TWO AMENEMHATS: PORTRAITS OF A KING OF THE MIDDLE KINGDOM

02.02.2016 – 09.05.2016

Main Building

The present exhibit is held on the occasion of the 160th birthday of the outstanding Russian scholar Vladimir Golenishchev (1856–1947), whose priceless collection became the foundation of the Egyptian Collection of the Pushkin State Museum of Fine Arts. Two statues of king Amenemhat III from the State Hermitage Museum (where Golenishchev worked as a keeper in 1880–1916) and the Pushkin State Museum of Fine Arts are displayed side by side for the first time.

Royal statues were a key element of the state ideology of Ancient Egypt. The king was considered to have a double (human and divine) nature and to be born of the sun god and a mortal woman. The king had a comparable role to gods that assured the country’s existence and prosperity. He was responsible for offerings to gods that were made in numerous temples throughout Egypt and, at the same time, he was an object of worship himself, embodying the fullness of divine power and inaccessibility in his person. For this reason, statues of kings were an essential part of temple statuary, although they remained only partially.

Amenemhat III is one of the best known ancient Egyptian rulers of the Middle Kingdom and the sixth king of the Twelfth Dynasty (1853–1805 BC). It is known that he built two pyramids in Lower Egypt: one in Dahshur, which was never used on account of constructional flaws, and the other in Hawara in the Faiyum Oasis. The second pyramid was part of a grandiose cult complex that Herodotus called the Labyrinth. About 60 statues and statue fragments of the king have come down to us and are housed in well-known Egyptian collections in Cairo, Berlin, Munich, Paris, Copenhagen and Rome.

The present exhibition shows a fragment of a sitting statue of Amenemhat III from the Pushkin State Museum of Fine Arts and a well-preserved full-length statue of the king seated on a throne from the State Hermitage Museum. The latter has a hieroglyphic inscription in two columns that is inscribed on the front surface of the throne and the statue’s plinth and contains the king’s titles and throne and personal names: Nimaatre Amenemhat (Egyptian “Re is the possessor of world order” and “Amun is in front”). As one of the few extant inscribed statues of the Middle Kingdom, it attracted the attention of Vladimir Golenishchev, who wrote an article about it in 1893. In the latter, Golenishchev compared Amenemhat’s statue from the Hermitage Museum with the king’s portrait (from his own collection) with sphinx heads from the city of Tanis in Lower Egypt. For the first time in european egyptology, Golenishchev used stylistic analysis while making an attribution, thus enlarging the sense of hieroglyphic texts. As a result he demonstrated that all three representations belong to the same pharaoh – Amenemhat III. To all intents and purposes, his article initiated a study of royal portraits of the Middle Kingdom.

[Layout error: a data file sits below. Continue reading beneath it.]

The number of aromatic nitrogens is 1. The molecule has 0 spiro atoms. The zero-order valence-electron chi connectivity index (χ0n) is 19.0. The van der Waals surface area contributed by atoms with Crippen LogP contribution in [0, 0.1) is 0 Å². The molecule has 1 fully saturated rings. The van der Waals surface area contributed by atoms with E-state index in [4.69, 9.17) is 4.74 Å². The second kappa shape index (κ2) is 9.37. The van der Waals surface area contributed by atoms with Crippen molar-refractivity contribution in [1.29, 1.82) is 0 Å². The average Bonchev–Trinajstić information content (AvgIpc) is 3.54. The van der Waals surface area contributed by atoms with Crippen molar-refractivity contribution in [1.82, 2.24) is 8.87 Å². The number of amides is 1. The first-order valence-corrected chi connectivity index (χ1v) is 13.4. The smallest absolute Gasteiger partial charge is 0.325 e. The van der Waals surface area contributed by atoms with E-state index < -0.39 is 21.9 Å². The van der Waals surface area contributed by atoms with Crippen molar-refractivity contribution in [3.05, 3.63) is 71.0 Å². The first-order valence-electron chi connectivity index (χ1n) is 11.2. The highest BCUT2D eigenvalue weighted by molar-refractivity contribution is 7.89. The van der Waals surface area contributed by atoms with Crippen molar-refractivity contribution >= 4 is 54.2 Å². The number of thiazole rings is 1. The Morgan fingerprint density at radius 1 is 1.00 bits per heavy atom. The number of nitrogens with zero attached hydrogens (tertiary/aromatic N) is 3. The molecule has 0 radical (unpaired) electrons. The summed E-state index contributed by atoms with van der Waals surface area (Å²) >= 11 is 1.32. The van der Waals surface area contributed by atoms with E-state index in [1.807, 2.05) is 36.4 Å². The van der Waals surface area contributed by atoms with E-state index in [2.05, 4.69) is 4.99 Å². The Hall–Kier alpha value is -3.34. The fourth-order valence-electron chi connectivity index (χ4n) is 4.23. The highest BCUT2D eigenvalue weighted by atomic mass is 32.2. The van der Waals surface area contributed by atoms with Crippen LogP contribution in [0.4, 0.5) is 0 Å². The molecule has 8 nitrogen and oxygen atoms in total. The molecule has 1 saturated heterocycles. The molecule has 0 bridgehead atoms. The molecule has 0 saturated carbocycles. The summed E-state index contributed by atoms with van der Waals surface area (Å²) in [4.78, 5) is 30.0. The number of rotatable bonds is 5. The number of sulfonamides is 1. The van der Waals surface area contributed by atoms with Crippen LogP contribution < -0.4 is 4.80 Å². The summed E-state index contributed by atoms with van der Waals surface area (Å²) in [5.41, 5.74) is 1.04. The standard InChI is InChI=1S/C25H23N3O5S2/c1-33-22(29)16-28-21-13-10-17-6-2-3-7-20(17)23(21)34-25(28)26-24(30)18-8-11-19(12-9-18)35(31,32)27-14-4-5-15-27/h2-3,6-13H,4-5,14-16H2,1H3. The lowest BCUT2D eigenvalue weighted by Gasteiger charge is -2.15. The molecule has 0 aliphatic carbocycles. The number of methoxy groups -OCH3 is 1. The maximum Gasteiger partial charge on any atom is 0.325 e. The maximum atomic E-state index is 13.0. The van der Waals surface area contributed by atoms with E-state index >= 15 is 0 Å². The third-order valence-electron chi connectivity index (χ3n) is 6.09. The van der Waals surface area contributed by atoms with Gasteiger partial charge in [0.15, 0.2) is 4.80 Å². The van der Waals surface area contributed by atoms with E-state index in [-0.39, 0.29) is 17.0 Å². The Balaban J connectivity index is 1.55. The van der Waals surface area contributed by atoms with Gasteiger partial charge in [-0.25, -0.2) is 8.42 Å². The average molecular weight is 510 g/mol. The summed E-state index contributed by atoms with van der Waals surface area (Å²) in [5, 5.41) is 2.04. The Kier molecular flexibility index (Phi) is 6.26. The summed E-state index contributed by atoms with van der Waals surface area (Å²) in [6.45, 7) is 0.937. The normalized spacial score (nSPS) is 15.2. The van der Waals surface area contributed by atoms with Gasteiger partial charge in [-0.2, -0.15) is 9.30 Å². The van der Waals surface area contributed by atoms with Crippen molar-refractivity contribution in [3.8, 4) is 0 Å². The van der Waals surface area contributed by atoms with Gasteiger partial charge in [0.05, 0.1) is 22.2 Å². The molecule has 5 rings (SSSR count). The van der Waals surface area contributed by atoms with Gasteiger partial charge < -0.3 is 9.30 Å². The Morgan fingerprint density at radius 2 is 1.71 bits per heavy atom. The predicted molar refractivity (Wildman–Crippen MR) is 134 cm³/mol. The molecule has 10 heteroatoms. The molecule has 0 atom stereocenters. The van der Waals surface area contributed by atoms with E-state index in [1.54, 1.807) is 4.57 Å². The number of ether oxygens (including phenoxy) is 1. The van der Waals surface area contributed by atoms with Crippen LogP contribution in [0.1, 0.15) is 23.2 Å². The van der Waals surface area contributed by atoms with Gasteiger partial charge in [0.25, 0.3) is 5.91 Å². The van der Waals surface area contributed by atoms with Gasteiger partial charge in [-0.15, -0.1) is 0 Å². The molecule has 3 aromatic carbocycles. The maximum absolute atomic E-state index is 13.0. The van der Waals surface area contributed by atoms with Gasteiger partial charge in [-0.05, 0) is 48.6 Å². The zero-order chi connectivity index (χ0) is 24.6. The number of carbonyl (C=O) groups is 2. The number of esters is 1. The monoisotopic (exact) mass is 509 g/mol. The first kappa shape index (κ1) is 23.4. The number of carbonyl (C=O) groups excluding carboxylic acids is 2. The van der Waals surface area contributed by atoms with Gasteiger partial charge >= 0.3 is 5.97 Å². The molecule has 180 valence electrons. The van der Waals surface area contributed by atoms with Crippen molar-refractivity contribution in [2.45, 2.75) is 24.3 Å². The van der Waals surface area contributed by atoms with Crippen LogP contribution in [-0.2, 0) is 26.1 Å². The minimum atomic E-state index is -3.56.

Following the tradition stemming from the Old Kingdom, the king is shown as an athlete with bulging muscles as a symbol of his divine nature. The king wears a ritual royal girdle and headdress (nemes). Both statues show the characteristic physiognomic traits of Amenemhat III: widely spaced narrow eyes with large upper eyelids, a straight nose with an even bridge, a protruding chin, and disproportionately large ears. At the same time, the young face with a youthful fullness around the mouth in the Hermitage statue is also characteristic of traditional representations. The facial traits of Amenemhat III’s sculpture from the Pushkin State Museum of Fine Arts include protruding cheekbones, sunken cheeks, and tightly pinched lips. Broken lines predominate, creating the impression of a segmentary chiseled relief. One may suppose that the torso from the Pushkin State Museum of Fine Arts depicts a mature person and dates from the middle of his reign, while the statue from the Hermitage represents the king in an earlier age. Nevertheless, there is no means of verifying such an assumption.

With regard to the statues of Amenemhat III and his father Senusret III, egyptologists speak about the phenomenon of the royal portrait of the Twelfth Dynasty that is marked by realism and even psychologism, which is not typical for ancient Egyptian art and especially of the representations of rulers. Traditionally, the latter highlighted the divine nature of the king as an object of cult worship and thus brought across the qualities of stability, permanence and standartization. On the contrary, the psychological portrait minutely reflects states of mood and individual personality traits. The two representations of Amenemhat from the Pushkin State Museum of Fine Arts and the Hermitage are profound mixtures of idealization and psychological depth.

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